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UW 07 02 14 Uberflip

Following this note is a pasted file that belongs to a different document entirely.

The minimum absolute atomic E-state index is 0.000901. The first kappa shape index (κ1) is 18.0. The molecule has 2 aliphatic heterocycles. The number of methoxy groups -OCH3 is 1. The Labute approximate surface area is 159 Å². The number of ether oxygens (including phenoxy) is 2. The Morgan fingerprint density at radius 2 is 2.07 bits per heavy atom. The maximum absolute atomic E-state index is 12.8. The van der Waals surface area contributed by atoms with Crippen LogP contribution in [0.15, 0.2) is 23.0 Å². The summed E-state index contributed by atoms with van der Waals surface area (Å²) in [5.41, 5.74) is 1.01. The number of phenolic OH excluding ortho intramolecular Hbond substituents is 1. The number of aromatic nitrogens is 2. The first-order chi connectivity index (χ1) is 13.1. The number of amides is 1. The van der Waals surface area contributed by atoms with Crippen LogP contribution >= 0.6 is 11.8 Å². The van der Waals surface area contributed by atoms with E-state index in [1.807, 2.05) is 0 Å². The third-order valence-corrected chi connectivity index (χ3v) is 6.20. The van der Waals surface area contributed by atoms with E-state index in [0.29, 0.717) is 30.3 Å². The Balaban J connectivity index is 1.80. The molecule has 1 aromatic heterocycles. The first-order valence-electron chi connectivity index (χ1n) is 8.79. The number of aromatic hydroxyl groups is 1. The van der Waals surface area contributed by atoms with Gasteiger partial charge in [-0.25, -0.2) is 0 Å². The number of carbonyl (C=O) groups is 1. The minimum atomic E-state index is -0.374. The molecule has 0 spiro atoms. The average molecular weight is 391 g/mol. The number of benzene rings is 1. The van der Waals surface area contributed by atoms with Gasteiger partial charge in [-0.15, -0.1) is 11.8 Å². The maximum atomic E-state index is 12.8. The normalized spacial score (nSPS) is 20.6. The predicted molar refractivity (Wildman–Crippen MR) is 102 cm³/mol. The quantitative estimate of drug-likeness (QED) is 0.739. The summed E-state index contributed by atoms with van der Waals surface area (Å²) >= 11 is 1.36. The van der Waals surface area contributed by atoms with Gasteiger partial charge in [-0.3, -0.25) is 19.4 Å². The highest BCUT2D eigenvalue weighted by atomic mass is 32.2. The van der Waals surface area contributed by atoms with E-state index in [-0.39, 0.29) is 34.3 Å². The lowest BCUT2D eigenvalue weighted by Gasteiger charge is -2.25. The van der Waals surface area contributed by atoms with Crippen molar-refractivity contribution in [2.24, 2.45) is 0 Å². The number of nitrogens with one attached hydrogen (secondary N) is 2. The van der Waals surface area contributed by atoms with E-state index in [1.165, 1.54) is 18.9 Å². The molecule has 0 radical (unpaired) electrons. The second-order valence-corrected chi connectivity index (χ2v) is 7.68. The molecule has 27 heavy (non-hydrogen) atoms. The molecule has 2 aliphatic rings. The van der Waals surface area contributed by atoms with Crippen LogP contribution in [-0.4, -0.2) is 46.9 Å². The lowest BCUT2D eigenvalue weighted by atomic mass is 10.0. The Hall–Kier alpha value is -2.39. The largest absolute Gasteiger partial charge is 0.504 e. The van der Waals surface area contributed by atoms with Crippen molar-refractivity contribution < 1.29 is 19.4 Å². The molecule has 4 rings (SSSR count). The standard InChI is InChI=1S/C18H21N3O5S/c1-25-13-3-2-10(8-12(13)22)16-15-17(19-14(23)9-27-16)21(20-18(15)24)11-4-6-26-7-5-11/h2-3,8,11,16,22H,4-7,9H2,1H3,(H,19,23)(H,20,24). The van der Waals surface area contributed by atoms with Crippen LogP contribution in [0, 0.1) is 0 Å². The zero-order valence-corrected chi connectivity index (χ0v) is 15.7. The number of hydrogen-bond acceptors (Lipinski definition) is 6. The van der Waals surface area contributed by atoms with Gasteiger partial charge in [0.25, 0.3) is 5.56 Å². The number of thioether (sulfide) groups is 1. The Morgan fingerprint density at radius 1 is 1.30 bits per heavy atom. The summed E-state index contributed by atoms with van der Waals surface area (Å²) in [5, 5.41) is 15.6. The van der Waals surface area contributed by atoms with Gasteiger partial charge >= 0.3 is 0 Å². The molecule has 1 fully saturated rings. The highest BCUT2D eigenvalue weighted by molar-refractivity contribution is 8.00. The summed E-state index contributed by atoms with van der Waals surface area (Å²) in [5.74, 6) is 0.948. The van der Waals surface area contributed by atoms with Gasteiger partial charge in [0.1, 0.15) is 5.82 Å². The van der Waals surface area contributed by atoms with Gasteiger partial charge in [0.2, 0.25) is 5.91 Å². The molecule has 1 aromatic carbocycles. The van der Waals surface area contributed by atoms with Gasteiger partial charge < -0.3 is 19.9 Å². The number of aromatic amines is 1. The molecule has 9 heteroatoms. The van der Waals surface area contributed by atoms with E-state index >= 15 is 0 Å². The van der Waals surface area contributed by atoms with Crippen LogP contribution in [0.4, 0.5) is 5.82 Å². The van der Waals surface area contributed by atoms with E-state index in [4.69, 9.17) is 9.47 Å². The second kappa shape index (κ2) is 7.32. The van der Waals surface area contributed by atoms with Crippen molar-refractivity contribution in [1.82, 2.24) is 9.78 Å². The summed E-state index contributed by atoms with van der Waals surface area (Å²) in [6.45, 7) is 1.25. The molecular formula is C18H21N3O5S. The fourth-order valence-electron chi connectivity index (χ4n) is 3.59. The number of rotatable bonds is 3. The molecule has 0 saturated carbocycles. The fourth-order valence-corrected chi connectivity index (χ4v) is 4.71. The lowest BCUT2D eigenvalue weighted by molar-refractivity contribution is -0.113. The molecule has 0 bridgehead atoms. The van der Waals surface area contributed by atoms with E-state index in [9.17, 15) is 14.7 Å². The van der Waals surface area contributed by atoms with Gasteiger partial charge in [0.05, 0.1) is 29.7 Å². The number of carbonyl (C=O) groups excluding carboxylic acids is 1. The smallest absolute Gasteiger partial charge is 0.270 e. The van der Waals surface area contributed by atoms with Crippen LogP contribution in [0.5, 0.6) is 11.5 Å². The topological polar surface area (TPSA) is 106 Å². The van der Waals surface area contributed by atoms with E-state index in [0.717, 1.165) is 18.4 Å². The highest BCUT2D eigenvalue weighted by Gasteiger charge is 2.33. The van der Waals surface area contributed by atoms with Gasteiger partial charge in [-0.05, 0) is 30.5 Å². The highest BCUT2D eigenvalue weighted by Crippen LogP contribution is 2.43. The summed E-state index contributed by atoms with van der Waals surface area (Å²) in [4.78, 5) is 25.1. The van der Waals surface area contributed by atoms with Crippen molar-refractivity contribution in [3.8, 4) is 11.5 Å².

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utILIty WeeK | 7th - 13th February 2014 | 7 Comment "The UK must build several large-scale plants with the full CCS kit and caboodle to get the operating hours in so it can realistically appraise its performance." Utility Week expert view Trevor Loveday F or many, the prospect of burying billions of tonnes of carbon dioxide in caves under the sea as a means to curb climate change might sound like a premise for a bad disaster movie. But the technology to do this is available now, and it might just emerge as the best option for a power industry looking for a low-car- bon means to fill the gaps that renewables and nuclear create. Whether it proves to be the game-changer or not, we must get a move on and find out. Carbon capture and storage is commonly described as untried, which it is in power production. But it has been used, in some cases for decades, in a handful of industrial applications worldwide. Statoil tucks away a million tonnes of carbon dioxide a year at its Sleipner field in the North Sea to rid the natural gas from the field of naturally present carbon dioxide. And the first com- mercial scale plant is likely to be in Saskatchewan, Can- ada where CCS has been retrofitted to one 130MW unit at an upgraded coal-fired plant due to start generating in the first quarter this year. Not only is CCS untried in power generation, it is untested anywhere on the scale its advocates foresee it being used – as a means to rein in energy industry green- house gas emissions. The International Energy Agency, in its CCS Technology Roadmap, called on governments to invest £32 billion between 2010 and 2020 to bring on 100 CCS projects. The IEA believes those first 100 plants will enable the energy industry to fine-tune CCS before there is a surge to 3,400 plants worldwide – with invest- ment of £1,800 billion – that will take out 20 per cent of global carbon emissions. Compare that heroic vision with the UK's two com- mercial scale projects, which are just out of the foothills of development aer the UK govern- ment's lamentable showing in taking seven years and two attempts to award a £1 billion kick-start for large-scale CCS plant. Brussels too has put in a similarly comedic performance with its single award of new entrants reserve funding to CCS for a closing steel plant where the CCS was facing "insurmountable technical problems", according to its owner. Hence World Energy Council sec- retary general Christoph Frei's sum- mary of CCS investment: "It's not happening." Nevertheless there are about a dozen large-scale CCS projects up and running worldwide, with eight under construction – but none are generating. Counting projects of all sizes there are about 80 under develop- ment globally. Of four power plants in the pipeline, two are from the UK. So "bubbling under" might be an appo- site description of carbon dioxide abatement using CCS. The Energy Technologies Institute – the UK govern- ment's R&D collaboration with industry – is producing groundbreaking and exportable stuff essential for CCS. Its ideas include better ways to capture carbon, a database of storage options, methods for monitoring stores, plan- ning algorithms for transport networks and generating products from carbon dioxide as an alternative to storage. But the UK has an urgent need for flexible generation because it is closing a lot of flexible plant and building a lot of intermittent wind and other renewable plant. In the longer term there is the prospect of inflexible nuclear baseload, in which case flexibility will remain impor- tant for meeting peak demand. CCS advocates take it as given that CCS will enable power producers to continue exploiting the abundance and flexibility of fossil fuels without the carbon penalty. And well it might, which makes it worth serious investigation. The potential for gain adds urgency to the need to realise it. But so does the possibility that CCS might fail to match expectations. If so, we need time to effect a plan B, be it greater focus on storage, better interconnection with geothermal and hydro sources or backing off our carbon targets. So the UK must build several large-scale plants with the full CCS kit and caboodle to get the operating hours in so it can realistically appraise its performance. This is high risk, nationally strategic and urgently needed heavy investment. It's a job for government. And a possible home for some of the billions going into offshore wind. And while the scale of the CCS task is geological, the glacial pace of progress to date is not what's needed. In the short term, fossil fuel-fired generation is our only flexible friend. Sadly the carbon reduction possi- bilities offered by replacing coal with gas are thwarted by cheap coal and low carbon prices. So with UK ambitions to near-decarbonise the power sector by 2030 as demand grows to a baseload of 70GW, burning unabated fossils is not a realistic option. Thankfully, at least from a pollution-curbing perspec- tive, the world's biggest carbon emitter, China, is forging ahead with large-scale trials of CCS-fitted power plant. CCS is part of its current five-year plan. So while we wait for the outcome we may find ourselves grateful that the sort of dithering we've seen over CCS in the UK isn't nor- mally a feature of centrally planned economies.

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